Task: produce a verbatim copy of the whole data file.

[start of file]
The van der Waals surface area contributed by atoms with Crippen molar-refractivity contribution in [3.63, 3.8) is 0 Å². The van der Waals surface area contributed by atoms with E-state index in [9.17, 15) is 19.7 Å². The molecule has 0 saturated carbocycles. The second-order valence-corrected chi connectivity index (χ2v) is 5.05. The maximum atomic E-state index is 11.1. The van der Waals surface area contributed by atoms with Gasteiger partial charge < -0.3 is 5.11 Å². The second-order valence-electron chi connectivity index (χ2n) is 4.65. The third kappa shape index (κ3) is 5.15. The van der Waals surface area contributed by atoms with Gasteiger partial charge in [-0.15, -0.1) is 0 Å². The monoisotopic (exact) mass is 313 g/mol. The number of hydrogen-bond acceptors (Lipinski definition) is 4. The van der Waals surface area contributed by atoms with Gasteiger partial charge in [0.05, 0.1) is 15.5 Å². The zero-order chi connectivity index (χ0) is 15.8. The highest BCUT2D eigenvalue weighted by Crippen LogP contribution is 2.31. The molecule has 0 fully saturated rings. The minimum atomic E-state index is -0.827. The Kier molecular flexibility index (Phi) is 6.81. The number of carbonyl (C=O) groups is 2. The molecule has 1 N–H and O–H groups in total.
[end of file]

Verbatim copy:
The van der Waals surface area contributed by atoms with Crippen molar-refractivity contribution in [3.63, 3.8) is 0 Å². The van der Waals surface area contributed by atoms with E-state index in [9.17, 15) is 19.7 Å². The molecule has 0 saturated carbocycles. The second-order valence-corrected chi connectivity index (χ2v) is 5.05. The maximum atomic E-state index is 11.1. The van der Waals surface area contributed by atoms with Gasteiger partial charge < -0.3 is 5.11 Å². The second-order valence-electron chi connectivity index (χ2n) is 4.65. The third kappa shape index (κ3) is 5.15. The van der Waals surface area contributed by atoms with Gasteiger partial charge in [-0.15, -0.1) is 0 Å². The monoisotopic (exact) mass is 313 g/mol. The number of hydrogen-bond acceptors (Lipinski definition) is 4. The van der Waals surface area contributed by atoms with Gasteiger partial charge in [0.05, 0.1) is 15.5 Å². The zero-order chi connectivity index (χ0) is 15.8. The highest BCUT2D eigenvalue weighted by Crippen LogP contribution is 2.31. The molecule has 0 fully saturated rings. The minimum atomic E-state index is -0.827. The Kier molecular flexibility index (Phi) is 6.81. The number of carbonyl (C=O) groups is 2. The molecule has 1 N–H and O–H groups in total.